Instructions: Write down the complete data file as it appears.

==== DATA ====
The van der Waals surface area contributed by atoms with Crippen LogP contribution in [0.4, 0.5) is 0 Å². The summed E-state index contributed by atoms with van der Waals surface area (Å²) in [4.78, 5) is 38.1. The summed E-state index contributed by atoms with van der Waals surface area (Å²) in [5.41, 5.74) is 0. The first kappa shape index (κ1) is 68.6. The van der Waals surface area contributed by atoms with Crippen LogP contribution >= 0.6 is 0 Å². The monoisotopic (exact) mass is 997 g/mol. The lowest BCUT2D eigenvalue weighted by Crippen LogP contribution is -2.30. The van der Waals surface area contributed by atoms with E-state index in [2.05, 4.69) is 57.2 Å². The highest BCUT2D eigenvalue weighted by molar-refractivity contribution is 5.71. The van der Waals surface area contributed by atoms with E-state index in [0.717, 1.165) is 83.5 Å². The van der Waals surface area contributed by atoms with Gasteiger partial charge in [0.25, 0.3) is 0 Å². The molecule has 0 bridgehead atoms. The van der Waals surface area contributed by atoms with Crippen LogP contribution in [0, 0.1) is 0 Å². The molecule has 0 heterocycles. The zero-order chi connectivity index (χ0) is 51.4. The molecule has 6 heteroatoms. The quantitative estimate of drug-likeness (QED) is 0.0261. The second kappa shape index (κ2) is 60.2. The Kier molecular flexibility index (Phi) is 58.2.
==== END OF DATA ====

The van der Waals surface area contributed by atoms with Crippen LogP contribution in [0.4, 0.5) is 0 Å². The summed E-state index contributed by atoms with van der Waals surface area (Å²) in [4.78, 5) is 38.1. The summed E-state index contributed by atoms with van der Waals surface area (Å²) in [5.41, 5.74) is 0. The first kappa shape index (κ1) is 68.6. The van der Waals surface area contributed by atoms with Crippen LogP contribution >= 0.6 is 0 Å². The monoisotopic (exact) mass is 997 g/mol. The lowest BCUT2D eigenvalue weighted by Crippen LogP contribution is -2.30. The van der Waals surface area contributed by atoms with E-state index in [2.05, 4.69) is 57.2 Å². The highest BCUT2D eigenvalue weighted by molar-refractivity contribution is 5.71. The van der Waals surface area contributed by atoms with E-state index in [0.717, 1.165) is 83.5 Å². The van der Waals surface area contributed by atoms with Gasteiger partial charge in [0.25, 0.3) is 0 Å². The molecule has 0 bridgehead atoms. The van der Waals surface area contributed by atoms with Crippen LogP contribution in [0, 0.1) is 0 Å². The molecule has 0 heterocycles. The zero-order chi connectivity index (χ0) is 51.4. The molecule has 6 heteroatoms. The quantitative estimate of drug-likeness (QED) is 0.0261. The second kappa shape index (κ2) is 60.2. The Kier molecular flexibility index (Phi) is 58.2.